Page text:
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Calls to Action

Remarks by Mrs. Datin Paduka Seri Romah Mansor, Spouse of the Prime Minister of Malaysia

September 27, 2013

The following is a transcript of remarks delivered by Mrs. Datin Paduka Seri Romah Mansor, Spouse of the Prime Minister of Malaysia, at the 6th Annual World Focus on Autism held Sept. 26, 2013 in New York. Watch video of the event here.

[Malay Welcome] and a very good morning to all you. Madame Chairperson, Mrs. Ban Soon-taek, Spouse of the United Nations Secretary General, Her Serene Highness, Princess Charlene, excellencies, First Ladies, Madame Suzanne and Bob Wright Co-Founders of Autism Speaks, distinguished guests, members of the media, ladies and gentlemen: Thank you very much for giving me this opportunity to be a part of this forum on Autism.

I would like to share my thoughts on the fast growing developmental disorder and the plans to establish a center for children with Autism in Malaysia. In the United States, the Center for Disease Control and Prevention, or CDC, reported a prevalence rate of one in eighty-eight births in March, 2013. The prevalence rate has tripled since 2008. This rate is much higher than the prevalence of one case in every six hundred births reported in a study conducted by the Ministry of Health in Malaysia in 2004. This rate is much lower than the rate of one-in-thirty for South Korea, reported in 2011. The lower prevalence rate in Malaysia does not mean that the problem is any less serious. We believe that there is still a large number of children with Autism Spectrum Disorder, or ASD, who have not been diagnosed nor detected. The reason is most likely due to ignorance or lack of awareness of Autism in our society. More so, Autism is often misconstrued as mental illness, learning disability, or unruly behavior and worse it carries a social stigma. Other reasons could be under-reporting due to the absence of standard assessment tests for screening and the shortage of qualified personnel, particularly teachers.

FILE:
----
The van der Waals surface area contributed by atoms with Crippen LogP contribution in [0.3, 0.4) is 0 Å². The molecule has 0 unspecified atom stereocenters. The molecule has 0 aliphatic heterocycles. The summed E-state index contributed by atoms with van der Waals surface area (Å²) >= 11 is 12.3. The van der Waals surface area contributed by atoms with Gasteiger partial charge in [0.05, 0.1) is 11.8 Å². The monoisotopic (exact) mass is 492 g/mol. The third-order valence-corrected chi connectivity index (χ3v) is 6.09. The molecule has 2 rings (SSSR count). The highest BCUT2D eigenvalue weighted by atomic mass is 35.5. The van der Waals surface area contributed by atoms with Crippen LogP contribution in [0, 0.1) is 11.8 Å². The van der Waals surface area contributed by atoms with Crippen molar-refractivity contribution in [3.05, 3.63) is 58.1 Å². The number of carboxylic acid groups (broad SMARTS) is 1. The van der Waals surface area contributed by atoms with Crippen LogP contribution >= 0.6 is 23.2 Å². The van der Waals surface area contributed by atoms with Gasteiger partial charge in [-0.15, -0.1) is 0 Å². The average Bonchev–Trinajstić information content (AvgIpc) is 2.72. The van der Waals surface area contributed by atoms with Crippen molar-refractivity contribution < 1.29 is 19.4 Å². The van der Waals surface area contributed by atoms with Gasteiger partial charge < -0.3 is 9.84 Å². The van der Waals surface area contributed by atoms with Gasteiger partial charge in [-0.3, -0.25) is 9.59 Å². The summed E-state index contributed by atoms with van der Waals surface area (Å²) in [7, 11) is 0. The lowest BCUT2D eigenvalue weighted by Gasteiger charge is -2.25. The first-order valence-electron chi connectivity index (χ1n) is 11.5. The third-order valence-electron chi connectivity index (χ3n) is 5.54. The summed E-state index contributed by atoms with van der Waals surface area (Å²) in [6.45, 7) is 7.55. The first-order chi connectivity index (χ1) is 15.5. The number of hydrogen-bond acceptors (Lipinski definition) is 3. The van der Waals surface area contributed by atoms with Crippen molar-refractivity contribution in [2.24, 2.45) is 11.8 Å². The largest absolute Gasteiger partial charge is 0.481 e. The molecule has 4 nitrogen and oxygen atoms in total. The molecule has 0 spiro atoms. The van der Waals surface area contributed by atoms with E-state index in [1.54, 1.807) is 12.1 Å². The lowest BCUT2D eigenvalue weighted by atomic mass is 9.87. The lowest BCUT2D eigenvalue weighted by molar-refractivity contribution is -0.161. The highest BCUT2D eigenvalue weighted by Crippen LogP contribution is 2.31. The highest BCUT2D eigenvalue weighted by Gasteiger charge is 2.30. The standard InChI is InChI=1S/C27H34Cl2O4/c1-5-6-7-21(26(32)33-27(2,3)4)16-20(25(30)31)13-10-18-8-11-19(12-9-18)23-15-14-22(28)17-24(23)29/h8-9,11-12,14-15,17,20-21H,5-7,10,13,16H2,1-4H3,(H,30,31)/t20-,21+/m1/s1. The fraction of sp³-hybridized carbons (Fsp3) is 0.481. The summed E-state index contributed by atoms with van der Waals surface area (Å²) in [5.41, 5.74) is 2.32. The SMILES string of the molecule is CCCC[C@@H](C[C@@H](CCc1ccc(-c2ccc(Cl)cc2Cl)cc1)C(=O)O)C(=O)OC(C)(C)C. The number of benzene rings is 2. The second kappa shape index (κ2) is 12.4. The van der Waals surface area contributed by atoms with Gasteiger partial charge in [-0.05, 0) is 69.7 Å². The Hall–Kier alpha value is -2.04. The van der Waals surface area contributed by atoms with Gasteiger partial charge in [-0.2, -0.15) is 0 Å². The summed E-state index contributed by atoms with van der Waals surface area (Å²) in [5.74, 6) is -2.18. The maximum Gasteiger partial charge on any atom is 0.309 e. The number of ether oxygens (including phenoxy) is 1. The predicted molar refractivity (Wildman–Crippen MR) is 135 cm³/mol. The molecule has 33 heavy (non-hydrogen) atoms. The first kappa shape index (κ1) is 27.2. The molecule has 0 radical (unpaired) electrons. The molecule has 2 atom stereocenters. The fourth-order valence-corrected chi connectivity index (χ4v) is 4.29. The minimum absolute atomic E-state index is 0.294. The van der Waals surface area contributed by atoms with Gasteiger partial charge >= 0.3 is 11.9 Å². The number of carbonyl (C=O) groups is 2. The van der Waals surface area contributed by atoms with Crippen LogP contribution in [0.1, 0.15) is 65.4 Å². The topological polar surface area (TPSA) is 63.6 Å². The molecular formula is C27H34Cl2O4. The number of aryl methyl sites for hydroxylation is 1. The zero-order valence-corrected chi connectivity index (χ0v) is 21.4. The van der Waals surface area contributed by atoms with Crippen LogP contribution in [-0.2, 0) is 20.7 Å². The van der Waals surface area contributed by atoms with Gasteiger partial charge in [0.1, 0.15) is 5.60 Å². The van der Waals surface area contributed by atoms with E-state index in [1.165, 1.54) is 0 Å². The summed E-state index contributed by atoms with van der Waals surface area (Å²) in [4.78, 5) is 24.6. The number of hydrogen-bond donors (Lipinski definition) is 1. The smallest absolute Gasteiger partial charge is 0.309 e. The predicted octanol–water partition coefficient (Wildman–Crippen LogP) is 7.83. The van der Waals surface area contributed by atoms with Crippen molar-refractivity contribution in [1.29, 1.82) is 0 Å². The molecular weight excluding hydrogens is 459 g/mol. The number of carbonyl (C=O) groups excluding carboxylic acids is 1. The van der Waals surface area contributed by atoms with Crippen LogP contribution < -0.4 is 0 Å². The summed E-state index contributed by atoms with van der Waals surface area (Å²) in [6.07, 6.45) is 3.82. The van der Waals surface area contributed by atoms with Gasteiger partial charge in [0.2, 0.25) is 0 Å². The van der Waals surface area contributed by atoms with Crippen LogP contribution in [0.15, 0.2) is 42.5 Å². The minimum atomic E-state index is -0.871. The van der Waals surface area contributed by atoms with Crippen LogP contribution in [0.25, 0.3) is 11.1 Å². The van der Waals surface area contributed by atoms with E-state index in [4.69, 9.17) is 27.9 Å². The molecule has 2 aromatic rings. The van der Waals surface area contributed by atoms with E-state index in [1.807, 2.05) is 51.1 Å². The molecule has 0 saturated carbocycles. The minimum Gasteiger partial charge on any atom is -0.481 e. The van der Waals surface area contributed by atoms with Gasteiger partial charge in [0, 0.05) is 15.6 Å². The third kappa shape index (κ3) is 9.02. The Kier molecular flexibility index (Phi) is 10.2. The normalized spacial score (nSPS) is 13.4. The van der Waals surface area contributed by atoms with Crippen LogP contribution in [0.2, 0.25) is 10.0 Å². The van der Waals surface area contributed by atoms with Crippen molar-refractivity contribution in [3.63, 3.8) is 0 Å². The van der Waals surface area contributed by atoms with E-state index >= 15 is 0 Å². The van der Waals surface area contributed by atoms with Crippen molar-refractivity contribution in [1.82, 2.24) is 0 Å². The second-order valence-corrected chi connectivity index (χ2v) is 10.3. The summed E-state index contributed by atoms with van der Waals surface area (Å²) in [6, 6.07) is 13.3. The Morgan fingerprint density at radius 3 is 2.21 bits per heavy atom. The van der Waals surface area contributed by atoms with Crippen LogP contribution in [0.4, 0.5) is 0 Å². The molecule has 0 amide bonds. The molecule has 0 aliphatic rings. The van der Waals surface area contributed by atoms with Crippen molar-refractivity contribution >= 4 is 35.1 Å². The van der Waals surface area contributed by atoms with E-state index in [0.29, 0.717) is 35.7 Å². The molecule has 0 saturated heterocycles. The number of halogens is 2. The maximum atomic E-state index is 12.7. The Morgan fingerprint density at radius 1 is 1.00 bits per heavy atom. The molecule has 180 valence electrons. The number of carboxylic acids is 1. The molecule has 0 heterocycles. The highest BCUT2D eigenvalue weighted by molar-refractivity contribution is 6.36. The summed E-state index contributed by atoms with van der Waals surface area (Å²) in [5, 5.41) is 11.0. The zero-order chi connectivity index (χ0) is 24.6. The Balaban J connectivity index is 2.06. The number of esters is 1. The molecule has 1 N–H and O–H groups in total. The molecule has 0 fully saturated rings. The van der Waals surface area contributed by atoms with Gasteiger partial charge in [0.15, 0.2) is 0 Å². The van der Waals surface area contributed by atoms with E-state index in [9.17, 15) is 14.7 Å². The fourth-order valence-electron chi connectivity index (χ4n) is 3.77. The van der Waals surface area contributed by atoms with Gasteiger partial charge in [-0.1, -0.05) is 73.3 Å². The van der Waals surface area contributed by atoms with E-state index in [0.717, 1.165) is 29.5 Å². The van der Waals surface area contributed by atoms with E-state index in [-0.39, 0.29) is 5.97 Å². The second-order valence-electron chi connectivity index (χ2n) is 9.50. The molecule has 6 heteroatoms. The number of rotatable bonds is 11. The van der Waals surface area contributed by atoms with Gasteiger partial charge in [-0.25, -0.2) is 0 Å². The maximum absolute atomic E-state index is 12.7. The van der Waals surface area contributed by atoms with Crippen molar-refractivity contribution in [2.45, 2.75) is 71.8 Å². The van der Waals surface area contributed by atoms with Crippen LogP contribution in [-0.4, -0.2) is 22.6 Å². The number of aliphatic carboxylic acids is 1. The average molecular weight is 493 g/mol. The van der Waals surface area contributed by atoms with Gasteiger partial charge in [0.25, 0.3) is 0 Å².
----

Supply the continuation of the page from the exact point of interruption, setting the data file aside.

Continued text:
My interest in Autism came about when I visited a center for children with Autism managed by a non-profit organization in Malaysia. I realize that despite all the good intentions to give the best to these children, the facilities and learning environment at the center were not conducive enough for the children’s development. The facilities were insufficient compared to Centers such as the Anova Center in San Francisco and TreeHouse in London,  that I had visited. I also realized that many children with Autism are not receiving free and appropriate public education and will be left behind even if they possess high cognitive abilities such as in mathematics and science and exceptional talents in the Performing and Visual Arts. They are also deprived of comprehensive early detection services. Of the estimated 13,500 children with ASD, only 2,600 are enrolled in government special education schools or in the integrated and inclusive programs of the mainstream primary and secondary schools. The majority attend community centers operated by the Social Welfare Department of the Ministry of Women, Family and Community Development, others attend centers belonging to non-profit organizations or private enterprises which are beyond the means of ordinary families. The Malaysian National Autism Society reports an increased intake by thirty percent into the center and the waiting list keeps on growing longer. We know that ASD is not curable, but many studies have shown that early intervention has been proven to help these children develop optimally. Realizing the situation in Malaysia, we conceived the idea of establishing a center to provide early intervention and prepare these children for inclusive education in mainstream primary schools. They should not be deprived of the basic education that would help them develop optimally and lead a fulfilling life. It will be a private project and when proven to be successful we will roll out the project to other states in the country. This center will be known Permata Kurnia. Permata literally means jewel, signifying that children are the jewels of the nation.  Kurnia means special gift. We chose this word to dispel the notion that these children are a burden to their families and society and also to work towards better acceptance. The Permata Kurnia project will join five other Permata programs that I had initiated six years ago, aimed at giving children a head start in life right from early childhood and nurturing their talents to their optimum potential. This is in line with my conviction that all children are precious and no child should be left behind. The Autism Center will be build in Kuala Lumpur, the capital city, with generous funding from the government, amounting to about 10 million US dollars. It is expected to be ready in 2015. In planning for the center we involve not only professionals but also parents because they are very dedicated and are willing to commit their time and energy for the center. In fact the architect that designed the Permata Kurnia is a mother to a child with Autism. Three types of programs will be provided.